Lastly, very short, high-pitched meows could mean your cat is very nervous and unhappy.
Why Do Cats Meow (Back) At Humans?
We’ve just highlighted some of the reasons cats meow in general. But you might still be wondering, what do cats think when we meow and why do cats meow back when you talk to them?
As we indicated earlier on, cats meow back at us in acknowledgment of what we’re saying to them. If you realize that your kitto meows at you immediately you say something to him, the chances are that the animal is trying to acknowledge you talking to him.
The following are other reasons your feline friend is meowing (back) at you when you meow or otherwise talk to him;
1. Greetings cum Excitement
One of the top reasons your cat meows back at you is that he’s excited to see you. Excitement-induced meows are most common when you return home after a long absence. It’s the cat’s way of saying ‘hello.’
Maybe you’ve always been grappling with the question, ‘how do cats say hello to humans?’ Well, meowing is one way cats say ‘hello’ to their human companions.
Another occasion when your cat may meow back at you as a form of greetings is when you wake up in the morning. Note that cats are crepuscular animals, which implies that they’re most active at dawn and dusk.
So, your kitto is usually already awake by the time your alarm bell rings. He may have been prowling around the backyard or simply starring at you snore while waiting for you to wake up so he can usher you into the new day with a heartwarming meow.
2. Stress and Anxiety
Cats meow when they’re happy to see their owners after a considerably long absence. On the other end of the spectrum, your cat could meow when he’s anxious about being left alone.
These types of meows are common whenever you’re about to leave the house for work. By meowing at you, your furball is trying to tell you how difficult it will be for her to cope in your absence.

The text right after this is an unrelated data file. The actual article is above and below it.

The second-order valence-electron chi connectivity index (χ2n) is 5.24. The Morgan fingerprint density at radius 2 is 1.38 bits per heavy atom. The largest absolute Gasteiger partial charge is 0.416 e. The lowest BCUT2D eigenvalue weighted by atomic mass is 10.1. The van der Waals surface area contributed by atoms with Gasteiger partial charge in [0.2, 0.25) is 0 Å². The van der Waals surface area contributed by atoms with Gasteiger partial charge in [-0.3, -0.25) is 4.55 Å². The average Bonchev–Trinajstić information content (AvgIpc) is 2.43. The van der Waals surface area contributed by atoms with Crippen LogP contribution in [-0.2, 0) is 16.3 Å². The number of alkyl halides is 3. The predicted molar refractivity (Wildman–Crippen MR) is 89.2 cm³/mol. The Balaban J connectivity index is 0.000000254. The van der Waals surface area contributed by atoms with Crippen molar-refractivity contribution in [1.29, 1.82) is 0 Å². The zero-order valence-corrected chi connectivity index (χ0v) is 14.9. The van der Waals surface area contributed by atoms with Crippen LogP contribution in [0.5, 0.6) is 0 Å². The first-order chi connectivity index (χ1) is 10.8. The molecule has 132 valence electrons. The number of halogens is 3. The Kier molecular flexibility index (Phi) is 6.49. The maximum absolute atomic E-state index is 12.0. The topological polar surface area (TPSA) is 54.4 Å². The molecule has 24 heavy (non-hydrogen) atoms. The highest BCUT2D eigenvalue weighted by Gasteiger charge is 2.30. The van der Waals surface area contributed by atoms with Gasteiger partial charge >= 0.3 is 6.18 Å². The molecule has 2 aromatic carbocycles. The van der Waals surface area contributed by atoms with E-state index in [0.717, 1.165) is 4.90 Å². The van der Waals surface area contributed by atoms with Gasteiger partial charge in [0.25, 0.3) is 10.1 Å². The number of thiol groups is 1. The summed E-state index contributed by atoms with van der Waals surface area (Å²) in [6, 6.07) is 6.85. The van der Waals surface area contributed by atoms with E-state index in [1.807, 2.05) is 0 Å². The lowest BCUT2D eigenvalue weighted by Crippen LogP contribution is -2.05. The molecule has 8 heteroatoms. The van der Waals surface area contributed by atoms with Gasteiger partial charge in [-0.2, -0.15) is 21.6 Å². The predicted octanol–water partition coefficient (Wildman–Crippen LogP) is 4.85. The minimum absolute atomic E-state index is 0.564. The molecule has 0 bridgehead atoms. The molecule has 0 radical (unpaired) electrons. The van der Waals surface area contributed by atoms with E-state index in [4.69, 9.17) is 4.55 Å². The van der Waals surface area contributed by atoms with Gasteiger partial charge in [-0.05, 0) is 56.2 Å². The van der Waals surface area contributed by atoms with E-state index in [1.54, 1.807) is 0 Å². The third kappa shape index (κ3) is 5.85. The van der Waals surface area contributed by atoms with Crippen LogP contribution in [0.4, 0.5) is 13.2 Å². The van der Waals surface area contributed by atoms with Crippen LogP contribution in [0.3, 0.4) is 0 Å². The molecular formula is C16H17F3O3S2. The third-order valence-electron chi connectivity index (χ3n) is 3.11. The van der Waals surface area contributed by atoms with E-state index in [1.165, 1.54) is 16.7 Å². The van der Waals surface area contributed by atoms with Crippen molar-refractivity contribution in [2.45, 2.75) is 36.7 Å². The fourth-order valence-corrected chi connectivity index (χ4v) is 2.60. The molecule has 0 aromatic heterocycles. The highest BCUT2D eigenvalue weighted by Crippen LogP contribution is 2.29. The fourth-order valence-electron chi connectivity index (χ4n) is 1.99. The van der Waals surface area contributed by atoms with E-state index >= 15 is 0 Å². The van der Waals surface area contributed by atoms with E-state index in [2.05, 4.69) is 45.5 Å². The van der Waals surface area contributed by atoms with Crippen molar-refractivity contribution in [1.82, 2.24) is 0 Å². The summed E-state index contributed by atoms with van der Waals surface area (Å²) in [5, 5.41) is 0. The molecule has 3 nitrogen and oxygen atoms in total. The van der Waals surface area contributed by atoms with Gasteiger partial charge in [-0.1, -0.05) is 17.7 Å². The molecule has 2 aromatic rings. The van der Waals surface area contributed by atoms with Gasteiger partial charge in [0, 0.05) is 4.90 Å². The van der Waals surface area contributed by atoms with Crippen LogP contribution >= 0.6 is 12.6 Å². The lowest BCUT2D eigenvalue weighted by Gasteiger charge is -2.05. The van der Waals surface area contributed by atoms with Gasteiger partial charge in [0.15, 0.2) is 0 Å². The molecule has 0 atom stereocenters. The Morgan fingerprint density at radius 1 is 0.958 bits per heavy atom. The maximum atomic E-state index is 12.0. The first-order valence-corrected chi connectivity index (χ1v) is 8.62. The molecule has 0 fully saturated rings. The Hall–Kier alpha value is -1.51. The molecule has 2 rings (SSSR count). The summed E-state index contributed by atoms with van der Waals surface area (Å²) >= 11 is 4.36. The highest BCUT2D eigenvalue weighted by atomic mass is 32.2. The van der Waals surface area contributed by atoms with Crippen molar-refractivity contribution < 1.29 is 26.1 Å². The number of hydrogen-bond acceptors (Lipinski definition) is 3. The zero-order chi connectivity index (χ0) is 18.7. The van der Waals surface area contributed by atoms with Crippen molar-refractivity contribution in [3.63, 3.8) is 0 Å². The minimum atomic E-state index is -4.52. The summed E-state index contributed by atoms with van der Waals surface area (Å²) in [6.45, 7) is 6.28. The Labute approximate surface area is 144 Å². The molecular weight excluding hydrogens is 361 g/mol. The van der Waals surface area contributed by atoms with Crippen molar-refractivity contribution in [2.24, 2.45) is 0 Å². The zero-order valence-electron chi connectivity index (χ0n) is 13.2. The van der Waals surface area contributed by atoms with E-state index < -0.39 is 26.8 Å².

You can help your cat out by getting him enough toys to keep him stimulated whenever you’re gone. You could also hire a professional pet sitter. Otherwise, leaving a cat alone and without enough stimulation could cause him to develop a full anxiety disorder, such as separation anxiety.
When a cat is frightened, meowing is usually one of his immediate natural responses.
Several things could make your cat afraid and begin to meow. Common triggers include unfamiliar sounds (like that of fireworks or cars racing on the freeway) and unfamiliar sights (like that of a new family dog).
When fear is the main reason your cat meows, you should be able to observe various other aspects of body language that denote agitation. Examples include flattened ears, tails tucked between the hind legs, pacing, and restlessness.
4. Attention-seeking Behavior
Meowing is one of the numerous ways cats normally seek their owner’s attention. The reasons for these kinds of meows range from hunger and thirst to a need for petting and grooming.
A cat will also meow at you while trying to get you to clean his bowl or trying to lure you into playing with him.
In some instances, the animal may have detected a suspicious person or creature in the compound and trying to get you to check them out.
Nearly every cat owner is familiar with hunger-induced meows. When your feline friend is famished, don’t expect him to just put a pitiful face like dogs do, hoping that you’ll figure it out and feed them. Instead, they’ll give out repeated meows that leave no doubt as to what they want.
Hunger-induced meows tend to be common around a cat’s regular feeding hours. But they can also occur if a cat picks up an inviting aroma of human foods in the kitchen.
In the latter case, the cat may not necessarily be hungry. He just wants a piece of the yummy food you’re preparing.
Pain-induced cat meows are also unmistakable. The one defining feature of all pain-related meows is their high-pitch nature. The meows can be short or long, depending on the amount of pain a cat is in.
For instance, a cat will give a very short, loud meow if you happen to step on his tail. He may even hit back with a bite or scratch.
On the other hand, a long, high-pitch meow could suggest that a cat is suffering from a continuous form of pain. The pain might have been triggered by a physical injury or underlying disease.
7. Anger or Frustration
Cats, like humans, also get angry from time to time. Your cat can get mad at you for what you’ve done or haven’t done.
Unfortunately, cats cannot vent their frustrations using human language. Instead, they may choose to register their displeasure by giving a short, high-pitched meow.
Note that an angry cat is a potentially dangerous animal and should be approached with extreme caution. If you pick up any signs of annoyance or aggression, it’s best to let the cat alone so he can blow off some steam.
A cat may also meow back at you as a way of demonstrating his love and affection for you.
You could be snuggling on the couch binge-watching your favorite Netflix series when suddenly, your cat comes to you and starts to meow.
If the meows are accompanied by other behaviors like head-butting and purring, then the chances are that your kitto is just trying to be affectionate.